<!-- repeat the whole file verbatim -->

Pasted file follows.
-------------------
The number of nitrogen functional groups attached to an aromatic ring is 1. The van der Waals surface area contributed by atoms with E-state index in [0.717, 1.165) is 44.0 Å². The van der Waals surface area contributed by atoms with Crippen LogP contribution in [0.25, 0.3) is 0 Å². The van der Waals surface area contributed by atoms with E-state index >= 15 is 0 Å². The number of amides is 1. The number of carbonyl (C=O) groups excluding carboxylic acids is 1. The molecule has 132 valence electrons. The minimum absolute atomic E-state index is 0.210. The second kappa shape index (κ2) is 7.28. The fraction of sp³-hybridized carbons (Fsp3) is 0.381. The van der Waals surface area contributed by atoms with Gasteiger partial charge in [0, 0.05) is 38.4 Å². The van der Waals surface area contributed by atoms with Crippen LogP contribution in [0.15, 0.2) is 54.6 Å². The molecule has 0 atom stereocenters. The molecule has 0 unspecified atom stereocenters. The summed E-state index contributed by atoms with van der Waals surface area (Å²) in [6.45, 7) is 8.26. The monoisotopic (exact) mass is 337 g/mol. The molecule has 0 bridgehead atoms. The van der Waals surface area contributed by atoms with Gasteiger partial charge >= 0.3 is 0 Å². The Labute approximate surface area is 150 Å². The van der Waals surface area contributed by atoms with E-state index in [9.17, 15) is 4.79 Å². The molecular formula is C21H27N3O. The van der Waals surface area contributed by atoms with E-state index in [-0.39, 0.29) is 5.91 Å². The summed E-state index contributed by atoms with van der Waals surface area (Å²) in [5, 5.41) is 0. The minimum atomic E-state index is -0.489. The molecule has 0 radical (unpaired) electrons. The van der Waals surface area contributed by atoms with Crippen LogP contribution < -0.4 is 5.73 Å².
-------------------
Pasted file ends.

The number of nitrogen functional groups attached to an aromatic ring is 1. The van der Waals surface area contributed by atoms with E-state index in [0.717, 1.165) is 44.0 Å². The van der Waals surface area contributed by atoms with Crippen LogP contribution in [0.25, 0.3) is 0 Å². The van der Waals surface area contributed by atoms with E-state index >= 15 is 0 Å². The number of amides is 1. The number of carbonyl (C=O) groups excluding carboxylic acids is 1. The molecule has 132 valence electrons. The minimum absolute atomic E-state index is 0.210. The second kappa shape index (κ2) is 7.28. The fraction of sp³-hybridized carbons (Fsp3) is 0.381. The van der Waals surface area contributed by atoms with Gasteiger partial charge in [0, 0.05) is 38.4 Å². The van der Waals surface area contributed by atoms with Crippen LogP contribution in [0.15, 0.2) is 54.6 Å². The molecule has 0 atom stereocenters. The molecule has 0 unspecified atom stereocenters. The summed E-state index contributed by atoms with van der Waals surface area (Å²) in [6.45, 7) is 8.26. The monoisotopic (exact) mass is 337 g/mol. The molecule has 0 bridgehead atoms. The van der Waals surface area contributed by atoms with Gasteiger partial charge >= 0.3 is 0 Å². The Labute approximate surface area is 150 Å². The van der Waals surface area contributed by atoms with E-state index in [9.17, 15) is 4.79 Å². The molecular formula is C21H27N3O. The van der Waals surface area contributed by atoms with E-state index in [-0.39, 0.29) is 5.91 Å². The summed E-state index contributed by atoms with van der Waals surface area (Å²) in [5, 5.41) is 0. The minimum atomic E-state index is -0.489. The molecule has 0 radical (unpaired) electrons. The van der Waals surface area contributed by atoms with Crippen LogP contribution < -0.4 is 5.73 Å².